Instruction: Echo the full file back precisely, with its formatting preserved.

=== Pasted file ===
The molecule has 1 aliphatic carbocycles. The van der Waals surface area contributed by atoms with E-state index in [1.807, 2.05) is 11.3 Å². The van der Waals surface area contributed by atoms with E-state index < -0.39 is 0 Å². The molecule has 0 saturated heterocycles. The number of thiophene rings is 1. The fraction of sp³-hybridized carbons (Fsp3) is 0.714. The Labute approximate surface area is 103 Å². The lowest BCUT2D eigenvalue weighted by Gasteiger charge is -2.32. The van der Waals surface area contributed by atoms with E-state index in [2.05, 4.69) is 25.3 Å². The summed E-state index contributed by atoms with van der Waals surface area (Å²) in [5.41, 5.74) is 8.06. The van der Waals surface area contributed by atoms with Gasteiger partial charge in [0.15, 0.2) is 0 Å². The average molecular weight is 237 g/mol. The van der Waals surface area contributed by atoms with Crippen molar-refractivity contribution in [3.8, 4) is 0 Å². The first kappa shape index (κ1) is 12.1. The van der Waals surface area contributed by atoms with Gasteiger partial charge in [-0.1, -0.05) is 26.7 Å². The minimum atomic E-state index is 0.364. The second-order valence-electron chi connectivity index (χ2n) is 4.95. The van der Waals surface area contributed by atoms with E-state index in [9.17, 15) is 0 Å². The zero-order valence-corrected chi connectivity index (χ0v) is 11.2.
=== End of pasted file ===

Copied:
The molecule has 1 aliphatic carbocycles. The van der Waals surface area contributed by atoms with E-state index in [1.807, 2.05) is 11.3 Å². The van der Waals surface area contributed by atoms with E-state index < -0.39 is 0 Å². The molecule has 0 saturated heterocycles. The number of thiophene rings is 1. The fraction of sp³-hybridized carbons (Fsp3) is 0.714. The Labute approximate surface area is 103 Å². The lowest BCUT2D eigenvalue weighted by Gasteiger charge is -2.32. The van der Waals surface area contributed by atoms with E-state index in [2.05, 4.69) is 25.3 Å². The summed E-state index contributed by atoms with van der Waals surface area (Å²) in [5.41, 5.74) is 8.06. The van der Waals surface area contributed by atoms with Gasteiger partial charge in [0.15, 0.2) is 0 Å². The average molecular weight is 237 g/mol. The van der Waals surface area contributed by atoms with Crippen molar-refractivity contribution in [3.8, 4) is 0 Å². The first kappa shape index (κ1) is 12.1. The van der Waals surface area contributed by atoms with Gasteiger partial charge in [-0.1, -0.05) is 26.7 Å². The minimum atomic E-state index is 0.364. The second-order valence-electron chi connectivity index (χ2n) is 4.95. The van der Waals surface area contributed by atoms with E-state index in [9.17, 15) is 0 Å². The zero-order valence-corrected chi connectivity index (χ0v) is 11.2.